Onshore wind may provide the UK’s largest and cheapest source of renewable electricity but with the latest in a series of unfavourable policy changes, the industry is falling victim to the ‘nimbyism’ that has long plagued it. Sarah Williams asks whether a solution could yet be found through greater involvement of communities in the style of countries such as Denmark, speaking to Gemma Grimes of RenewableUK, and Emil Axelsen of the Danish Energy Agency.

Sheep sheltering beneath a turbine in a windswept field has become a new kind of rural idyll for some. Land takes on a dual use, sustainable energy and agriculture co-exist and extra income helps farmers to make ends meets. Currently, 10% of UK farms have installed a wind turbine, and it’s a ‘diversification’ option that the National Farmers’ Union has long been positive about.

Small and medium wind farms, along with larger multiturbine sites, have helped onshore to make up 31% of renewable electricity sources and 5% of the overall electricity supply in the UK. What’s more, onshore is the least expensive low-carbon energy source, is already cheaper than new nuclear, and could be cheaper than new entrant gas by 2020.

Such statistics ought to stand as a positive beacon for the future of onshore across the UK; instead, the industry is reeling from a series of harmful policy changes. Introduced by the new Conservative-majority government in line with a manifesto promise to "halt the spread of onshore wind farms", the measures see subsidy and planning rules taking a blow.

The concern the policy changes primarily seek to address is community opposition – albeit from a vocal minority rather than by the majority of people – which has plagued onshore throughout its growth.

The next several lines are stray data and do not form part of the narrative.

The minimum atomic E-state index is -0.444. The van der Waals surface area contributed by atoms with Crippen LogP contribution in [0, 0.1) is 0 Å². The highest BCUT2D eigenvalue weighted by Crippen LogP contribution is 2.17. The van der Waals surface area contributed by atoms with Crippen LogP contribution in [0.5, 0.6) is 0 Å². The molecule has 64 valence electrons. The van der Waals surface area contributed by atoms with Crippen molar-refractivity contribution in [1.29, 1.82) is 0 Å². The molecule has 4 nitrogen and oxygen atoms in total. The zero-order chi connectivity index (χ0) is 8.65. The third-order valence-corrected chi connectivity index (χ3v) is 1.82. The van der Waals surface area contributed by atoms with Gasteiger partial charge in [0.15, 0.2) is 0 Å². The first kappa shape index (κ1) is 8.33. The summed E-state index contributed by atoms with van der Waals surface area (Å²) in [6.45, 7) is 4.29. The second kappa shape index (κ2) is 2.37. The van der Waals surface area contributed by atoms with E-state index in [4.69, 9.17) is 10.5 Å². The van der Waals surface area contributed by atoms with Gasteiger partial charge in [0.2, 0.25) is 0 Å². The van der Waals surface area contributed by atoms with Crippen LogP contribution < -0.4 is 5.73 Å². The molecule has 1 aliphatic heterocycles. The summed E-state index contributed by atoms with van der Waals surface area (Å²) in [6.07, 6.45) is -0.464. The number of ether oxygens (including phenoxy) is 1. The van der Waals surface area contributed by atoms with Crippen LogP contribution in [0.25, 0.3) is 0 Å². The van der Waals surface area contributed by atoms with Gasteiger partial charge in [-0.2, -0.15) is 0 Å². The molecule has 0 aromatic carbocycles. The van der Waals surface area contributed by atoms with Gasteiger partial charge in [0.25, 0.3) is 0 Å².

Intended to ensure local people "have the final say on wind farm applications", two new tests for local authority approval in England, introduced in June 2015, make it much harder for planning applications for new sites to succeed.

Meanwhile, the decision to end the eligibility of onshore wind farms throughout the UK for the Renewables Obligation subsidy scheme from April next year, as well as anticipated cuts to the contract for difference (CfD) and feed-in-tariff (FiT) for small-scale turbines, place further financial burden on developers.

Wrecking the route
For Gemma Grimes, director of policy on consents and intelligence at RenewableUK, the changes make it much harder for projects to find a route to market and also impair the speed at which onshore can reach market-comparable affordability.

"We feel that while we are very, very close to cost comparability with new entrant gas, we had hoped for a couple more years to continue to deploy at scale; to continue therefore to bring down costs in order to reach that stage in a smooth and balanced way, while also delivering on renewable energy targets and decarbonisation," she says.

"If we are now forced into a situation where as of now it’s only those projects that are not requiring any financial support to go forward, it does mean that we will see a significant reduction in the capacity of onshore wind, and that ultimately will have an impact on energy costs and on carbon emissions."

Indeed, a recent report by RenewableUK demonstrates that the changes – and the uncertainty that preceded them – have already triggered a downturn. It showed that the number of projects going into the planning system in 2014/15 (until September) was down 64% from the previous year, and developers appear to be focusing on fewer, larger projects where costs can be more quickly recovered.